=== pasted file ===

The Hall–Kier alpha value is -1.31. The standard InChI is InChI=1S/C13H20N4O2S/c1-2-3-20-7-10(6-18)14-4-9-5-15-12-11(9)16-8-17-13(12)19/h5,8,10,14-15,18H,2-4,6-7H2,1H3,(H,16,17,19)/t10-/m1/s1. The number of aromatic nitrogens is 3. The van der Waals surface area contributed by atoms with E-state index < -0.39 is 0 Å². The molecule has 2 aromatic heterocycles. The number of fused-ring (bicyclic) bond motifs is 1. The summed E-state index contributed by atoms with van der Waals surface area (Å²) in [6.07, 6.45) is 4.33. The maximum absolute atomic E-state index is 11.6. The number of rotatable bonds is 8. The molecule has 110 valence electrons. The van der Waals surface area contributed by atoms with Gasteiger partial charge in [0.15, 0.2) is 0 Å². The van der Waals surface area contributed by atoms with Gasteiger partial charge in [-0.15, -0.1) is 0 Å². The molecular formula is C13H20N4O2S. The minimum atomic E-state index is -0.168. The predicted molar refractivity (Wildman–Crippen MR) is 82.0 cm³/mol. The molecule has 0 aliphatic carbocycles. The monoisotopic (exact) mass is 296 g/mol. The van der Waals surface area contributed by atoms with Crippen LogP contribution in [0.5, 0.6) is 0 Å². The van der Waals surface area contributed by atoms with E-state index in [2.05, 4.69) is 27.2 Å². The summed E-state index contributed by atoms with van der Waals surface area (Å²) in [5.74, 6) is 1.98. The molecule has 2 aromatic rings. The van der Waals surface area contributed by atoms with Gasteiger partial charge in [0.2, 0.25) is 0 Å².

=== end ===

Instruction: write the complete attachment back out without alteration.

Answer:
The Hall–Kier alpha value is -1.31. The standard InChI is InChI=1S/C13H20N4O2S/c1-2-3-20-7-10(6-18)14-4-9-5-15-12-11(9)16-8-17-13(12)19/h5,8,10,14-15,18H,2-4,6-7H2,1H3,(H,16,17,19)/t10-/m1/s1. The number of aromatic nitrogens is 3. The van der Waals surface area contributed by atoms with E-state index < -0.39 is 0 Å². The molecule has 2 aromatic heterocycles. The number of fused-ring (bicyclic) bond motifs is 1. The summed E-state index contributed by atoms with van der Waals surface area (Å²) in [6.07, 6.45) is 4.33. The maximum absolute atomic E-state index is 11.6. The number of rotatable bonds is 8. The molecule has 110 valence electrons. The van der Waals surface area contributed by atoms with Gasteiger partial charge in [0.15, 0.2) is 0 Å². The van der Waals surface area contributed by atoms with Gasteiger partial charge in [-0.15, -0.1) is 0 Å². The molecular formula is C13H20N4O2S. The minimum atomic E-state index is -0.168. The predicted molar refractivity (Wildman–Crippen MR) is 82.0 cm³/mol. The molecule has 0 aliphatic carbocycles. The monoisotopic (exact) mass is 296 g/mol. The van der Waals surface area contributed by atoms with Crippen LogP contribution in [0.5, 0.6) is 0 Å². The van der Waals surface area contributed by atoms with E-state index in [2.05, 4.69) is 27.2 Å². The summed E-state index contributed by atoms with van der Waals surface area (Å²) in [5.74, 6) is 1.98. The molecule has 2 aromatic rings. The van der Waals surface area contributed by atoms with Gasteiger partial charge in [0.2, 0.25) is 0 Å².